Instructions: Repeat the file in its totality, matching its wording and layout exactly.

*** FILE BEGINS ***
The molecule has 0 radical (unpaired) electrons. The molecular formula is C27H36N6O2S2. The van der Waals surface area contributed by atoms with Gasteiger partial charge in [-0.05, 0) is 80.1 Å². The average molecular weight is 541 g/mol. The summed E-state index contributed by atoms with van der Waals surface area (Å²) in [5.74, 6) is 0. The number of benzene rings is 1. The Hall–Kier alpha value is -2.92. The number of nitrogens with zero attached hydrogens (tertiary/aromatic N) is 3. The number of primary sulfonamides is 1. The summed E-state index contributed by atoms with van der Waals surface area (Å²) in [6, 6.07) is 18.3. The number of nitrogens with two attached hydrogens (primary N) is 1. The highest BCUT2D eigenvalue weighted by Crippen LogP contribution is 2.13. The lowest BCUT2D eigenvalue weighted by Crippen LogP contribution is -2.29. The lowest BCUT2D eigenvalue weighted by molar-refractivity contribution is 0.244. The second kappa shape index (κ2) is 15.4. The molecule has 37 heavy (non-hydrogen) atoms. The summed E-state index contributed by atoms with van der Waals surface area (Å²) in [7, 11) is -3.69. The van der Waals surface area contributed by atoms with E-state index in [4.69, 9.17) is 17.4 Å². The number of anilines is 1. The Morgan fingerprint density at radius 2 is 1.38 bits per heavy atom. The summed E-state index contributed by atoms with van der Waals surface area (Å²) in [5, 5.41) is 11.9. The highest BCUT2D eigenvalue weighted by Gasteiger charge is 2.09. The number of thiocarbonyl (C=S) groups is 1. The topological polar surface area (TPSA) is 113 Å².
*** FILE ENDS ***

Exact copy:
The molecule has 0 radical (unpaired) electrons. The molecular formula is C27H36N6O2S2. The van der Waals surface area contributed by atoms with Gasteiger partial charge in [-0.05, 0) is 80.1 Å². The average molecular weight is 541 g/mol. The summed E-state index contributed by atoms with van der Waals surface area (Å²) in [5.74, 6) is 0. The number of benzene rings is 1. The Hall–Kier alpha value is -2.92. The number of nitrogens with zero attached hydrogens (tertiary/aromatic N) is 3. The number of primary sulfonamides is 1. The summed E-state index contributed by atoms with van der Waals surface area (Å²) in [6, 6.07) is 18.3. The number of nitrogens with two attached hydrogens (primary N) is 1. The highest BCUT2D eigenvalue weighted by Crippen LogP contribution is 2.13. The lowest BCUT2D eigenvalue weighted by Crippen LogP contribution is -2.29. The lowest BCUT2D eigenvalue weighted by molar-refractivity contribution is 0.244. The second kappa shape index (κ2) is 15.4. The molecule has 37 heavy (non-hydrogen) atoms. The summed E-state index contributed by atoms with van der Waals surface area (Å²) in [7, 11) is -3.69. The van der Waals surface area contributed by atoms with E-state index in [4.69, 9.17) is 17.4 Å². The number of anilines is 1. The Morgan fingerprint density at radius 2 is 1.38 bits per heavy atom. The summed E-state index contributed by atoms with van der Waals surface area (Å²) in [5, 5.41) is 11.9. The highest BCUT2D eigenvalue weighted by Gasteiger charge is 2.09. The number of thiocarbonyl (C=S) groups is 1. The topological polar surface area (TPSA) is 113 Å².